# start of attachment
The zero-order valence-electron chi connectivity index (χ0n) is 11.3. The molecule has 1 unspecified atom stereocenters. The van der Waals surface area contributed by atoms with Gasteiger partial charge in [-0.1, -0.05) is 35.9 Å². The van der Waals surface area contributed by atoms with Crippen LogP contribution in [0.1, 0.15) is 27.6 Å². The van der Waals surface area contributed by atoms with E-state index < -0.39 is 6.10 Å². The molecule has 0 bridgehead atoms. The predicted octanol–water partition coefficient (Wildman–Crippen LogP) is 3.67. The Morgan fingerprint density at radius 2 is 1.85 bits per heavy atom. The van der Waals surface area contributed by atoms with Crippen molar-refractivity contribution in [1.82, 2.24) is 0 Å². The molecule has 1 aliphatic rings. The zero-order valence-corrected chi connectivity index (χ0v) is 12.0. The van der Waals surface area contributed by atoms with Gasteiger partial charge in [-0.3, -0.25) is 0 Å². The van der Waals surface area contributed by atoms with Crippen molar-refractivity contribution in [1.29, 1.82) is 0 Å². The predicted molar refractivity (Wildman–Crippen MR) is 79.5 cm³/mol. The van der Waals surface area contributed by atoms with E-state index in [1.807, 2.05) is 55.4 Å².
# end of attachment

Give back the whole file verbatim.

The zero-order valence-electron chi connectivity index (χ0n) is 11.3. The molecule has 1 unspecified atom stereocenters. The van der Waals surface area contributed by atoms with Gasteiger partial charge in [-0.1, -0.05) is 35.9 Å². The van der Waals surface area contributed by atoms with Crippen LogP contribution in [0.1, 0.15) is 27.6 Å². The van der Waals surface area contributed by atoms with E-state index < -0.39 is 6.10 Å². The molecule has 0 bridgehead atoms. The predicted octanol–water partition coefficient (Wildman–Crippen LogP) is 3.67. The Morgan fingerprint density at radius 2 is 1.85 bits per heavy atom. The van der Waals surface area contributed by atoms with Crippen molar-refractivity contribution in [1.82, 2.24) is 0 Å². The molecule has 1 aliphatic rings. The zero-order valence-corrected chi connectivity index (χ0v) is 12.0. The van der Waals surface area contributed by atoms with Gasteiger partial charge in [-0.3, -0.25) is 0 Å². The van der Waals surface area contributed by atoms with Crippen molar-refractivity contribution in [1.29, 1.82) is 0 Å². The predicted molar refractivity (Wildman–Crippen MR) is 79.5 cm³/mol. The van der Waals surface area contributed by atoms with E-state index in [1.807, 2.05) is 55.4 Å².